Keywords: innovation, migration, patent, technology, knowledge
    JEL: O31 O33 F22
    Date: 2019–05
  5. By: Jorge Nogueira de Paiva Britto (Universidade Federal Fluminense); Leonardo Costa Ribeiro (Cedeplar-UFMG); Eduardo da Motta e Albuquerque (Cedeplar-UFMG)
    Abstract: This paper investigates networks of cross-border patent citations - the patent assignee as a node and an international patent citation as a link. The data (patents and their international citations, selected years between 1991 and 2009) show a network growing over time - more institutions, more links and more countries - and preserving its scale-free properties, a self-organized system with changes in technological specialization. This firm-led network is compared to a network of international colaboration in science - a university-led network. The overlaping of those two international self-organized systems might be a source of an emerging international system of innovation.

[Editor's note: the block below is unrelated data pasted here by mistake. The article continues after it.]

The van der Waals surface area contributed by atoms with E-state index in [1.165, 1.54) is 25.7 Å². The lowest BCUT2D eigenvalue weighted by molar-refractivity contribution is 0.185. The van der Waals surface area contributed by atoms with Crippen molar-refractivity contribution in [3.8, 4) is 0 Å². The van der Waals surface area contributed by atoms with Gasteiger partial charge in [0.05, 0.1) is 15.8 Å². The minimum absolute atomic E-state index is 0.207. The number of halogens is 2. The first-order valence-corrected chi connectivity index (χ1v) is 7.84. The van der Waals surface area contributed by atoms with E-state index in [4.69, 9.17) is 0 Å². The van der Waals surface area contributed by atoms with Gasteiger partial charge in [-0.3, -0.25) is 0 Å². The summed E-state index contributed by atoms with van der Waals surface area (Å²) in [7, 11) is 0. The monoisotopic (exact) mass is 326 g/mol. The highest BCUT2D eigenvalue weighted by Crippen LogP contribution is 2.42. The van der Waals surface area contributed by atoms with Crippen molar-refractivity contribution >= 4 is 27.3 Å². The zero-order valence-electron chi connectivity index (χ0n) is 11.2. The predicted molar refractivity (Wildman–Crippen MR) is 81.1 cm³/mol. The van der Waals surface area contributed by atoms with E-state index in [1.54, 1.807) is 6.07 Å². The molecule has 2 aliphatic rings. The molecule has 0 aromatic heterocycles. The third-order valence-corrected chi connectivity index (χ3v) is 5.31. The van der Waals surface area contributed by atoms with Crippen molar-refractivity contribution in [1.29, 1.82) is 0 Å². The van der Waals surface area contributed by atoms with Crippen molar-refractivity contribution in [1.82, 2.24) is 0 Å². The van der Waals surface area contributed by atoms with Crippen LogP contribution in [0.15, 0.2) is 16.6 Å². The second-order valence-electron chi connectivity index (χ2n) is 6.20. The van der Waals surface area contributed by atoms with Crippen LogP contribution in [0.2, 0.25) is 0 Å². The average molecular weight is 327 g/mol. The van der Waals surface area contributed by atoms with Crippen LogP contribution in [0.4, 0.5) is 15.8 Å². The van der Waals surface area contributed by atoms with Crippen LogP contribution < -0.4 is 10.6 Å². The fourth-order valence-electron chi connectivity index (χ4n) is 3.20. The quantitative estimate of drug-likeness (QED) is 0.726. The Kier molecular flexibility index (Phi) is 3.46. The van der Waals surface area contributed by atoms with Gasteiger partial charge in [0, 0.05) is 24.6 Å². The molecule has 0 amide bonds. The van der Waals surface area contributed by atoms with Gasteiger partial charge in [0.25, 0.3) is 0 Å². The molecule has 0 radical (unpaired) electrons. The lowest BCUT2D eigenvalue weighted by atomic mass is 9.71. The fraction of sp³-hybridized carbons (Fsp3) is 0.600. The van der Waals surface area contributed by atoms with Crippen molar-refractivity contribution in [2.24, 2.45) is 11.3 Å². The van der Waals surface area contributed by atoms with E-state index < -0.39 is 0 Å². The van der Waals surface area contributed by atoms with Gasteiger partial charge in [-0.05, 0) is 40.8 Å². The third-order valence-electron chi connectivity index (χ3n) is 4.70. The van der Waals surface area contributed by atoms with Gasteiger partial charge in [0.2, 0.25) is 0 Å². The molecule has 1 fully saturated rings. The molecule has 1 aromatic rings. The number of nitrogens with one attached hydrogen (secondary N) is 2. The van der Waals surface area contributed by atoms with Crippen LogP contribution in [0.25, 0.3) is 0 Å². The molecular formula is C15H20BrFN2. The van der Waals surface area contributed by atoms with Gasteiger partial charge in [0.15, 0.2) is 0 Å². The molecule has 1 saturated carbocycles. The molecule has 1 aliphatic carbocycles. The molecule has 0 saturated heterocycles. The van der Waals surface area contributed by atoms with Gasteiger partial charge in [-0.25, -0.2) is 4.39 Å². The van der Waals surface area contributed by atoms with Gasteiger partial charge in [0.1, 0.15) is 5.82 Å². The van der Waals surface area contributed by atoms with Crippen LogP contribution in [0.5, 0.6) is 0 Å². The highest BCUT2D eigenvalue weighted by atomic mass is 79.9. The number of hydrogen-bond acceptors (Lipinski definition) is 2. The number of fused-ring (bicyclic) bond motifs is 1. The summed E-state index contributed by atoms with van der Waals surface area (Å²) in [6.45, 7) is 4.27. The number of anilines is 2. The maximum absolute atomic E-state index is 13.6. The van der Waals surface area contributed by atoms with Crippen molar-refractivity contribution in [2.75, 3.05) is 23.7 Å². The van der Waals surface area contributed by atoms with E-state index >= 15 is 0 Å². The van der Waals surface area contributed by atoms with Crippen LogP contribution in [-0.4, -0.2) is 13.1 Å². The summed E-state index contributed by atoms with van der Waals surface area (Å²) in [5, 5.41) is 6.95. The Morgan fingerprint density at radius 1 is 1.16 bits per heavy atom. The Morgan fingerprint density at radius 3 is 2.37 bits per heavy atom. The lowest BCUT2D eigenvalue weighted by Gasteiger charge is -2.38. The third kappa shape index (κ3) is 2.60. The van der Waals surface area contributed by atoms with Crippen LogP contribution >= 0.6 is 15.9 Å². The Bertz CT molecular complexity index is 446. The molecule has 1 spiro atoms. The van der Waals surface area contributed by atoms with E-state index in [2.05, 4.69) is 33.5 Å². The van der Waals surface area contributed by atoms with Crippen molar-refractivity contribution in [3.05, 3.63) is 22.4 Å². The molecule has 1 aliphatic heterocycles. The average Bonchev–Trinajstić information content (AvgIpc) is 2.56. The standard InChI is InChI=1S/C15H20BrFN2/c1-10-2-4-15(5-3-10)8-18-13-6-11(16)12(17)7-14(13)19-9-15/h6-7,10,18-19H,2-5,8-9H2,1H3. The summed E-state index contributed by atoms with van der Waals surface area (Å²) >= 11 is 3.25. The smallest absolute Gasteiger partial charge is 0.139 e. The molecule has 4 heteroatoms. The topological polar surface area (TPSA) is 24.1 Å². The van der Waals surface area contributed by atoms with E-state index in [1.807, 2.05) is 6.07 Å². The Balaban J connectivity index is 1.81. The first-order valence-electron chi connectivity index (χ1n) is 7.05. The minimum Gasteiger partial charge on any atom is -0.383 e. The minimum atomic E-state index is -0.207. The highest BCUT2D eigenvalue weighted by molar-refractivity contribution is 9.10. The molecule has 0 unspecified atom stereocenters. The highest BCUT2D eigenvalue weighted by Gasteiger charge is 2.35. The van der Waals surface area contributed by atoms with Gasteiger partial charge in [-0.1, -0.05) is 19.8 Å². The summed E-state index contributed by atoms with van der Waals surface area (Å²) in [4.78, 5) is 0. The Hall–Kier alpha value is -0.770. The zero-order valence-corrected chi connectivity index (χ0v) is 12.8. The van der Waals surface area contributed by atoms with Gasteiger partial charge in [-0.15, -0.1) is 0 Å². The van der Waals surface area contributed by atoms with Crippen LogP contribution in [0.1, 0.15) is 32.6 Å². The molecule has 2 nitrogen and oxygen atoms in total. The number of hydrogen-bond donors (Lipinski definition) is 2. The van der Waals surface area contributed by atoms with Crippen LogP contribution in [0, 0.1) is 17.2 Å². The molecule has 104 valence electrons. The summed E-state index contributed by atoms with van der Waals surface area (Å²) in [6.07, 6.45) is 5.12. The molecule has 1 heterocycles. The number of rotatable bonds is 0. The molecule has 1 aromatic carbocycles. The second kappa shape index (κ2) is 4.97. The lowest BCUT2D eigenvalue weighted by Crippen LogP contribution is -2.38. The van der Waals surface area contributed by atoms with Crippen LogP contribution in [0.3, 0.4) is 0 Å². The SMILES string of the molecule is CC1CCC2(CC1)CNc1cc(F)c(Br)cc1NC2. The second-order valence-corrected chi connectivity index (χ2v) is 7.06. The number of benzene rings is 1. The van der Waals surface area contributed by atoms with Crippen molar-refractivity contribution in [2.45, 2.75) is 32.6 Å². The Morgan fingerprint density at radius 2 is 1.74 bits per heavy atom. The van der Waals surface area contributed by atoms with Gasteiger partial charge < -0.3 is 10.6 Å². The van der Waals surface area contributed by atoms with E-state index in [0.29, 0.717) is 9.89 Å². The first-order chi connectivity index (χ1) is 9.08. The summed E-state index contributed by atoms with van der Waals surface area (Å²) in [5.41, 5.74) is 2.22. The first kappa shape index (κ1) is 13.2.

Keywords: Patent Citations; International Knowledge flows; Innovation Systems
    Date: 2019–06
  6. By: Corinne Langinier; Amrita Ray Chaudhuri
    Abstract: We develop a theoretical framework to investigate the impact of patent policies and emission taxes on green innovation that reduces the emission output ratio, and on the emission level. In the absence of green consumers, the introduction of patents results in a paradox whereby increasing emission tax beyond a certain threshold leads to a discrete increase in the emission level, which may be avoided by reducing the patenting cost. In the presence of green consumers, this paradox is restricted to an intermediate range of tax rates, and at suffciently high tax rates, reducing the patenting cost may increase the emission level. Also, higher emission taxes increase green investment only if the fraction of green consumers is sufficiently small, and the magnitude of this effect decreases as this fraction increases. Moreover, a stricter patentability requirement is only effective at reducing emissions if the fraction of green consumers is sufficiently small.
    JEL: O34 L13 Q50
  7. By: Abdul Rahman Shaikh; Hamed Alhoori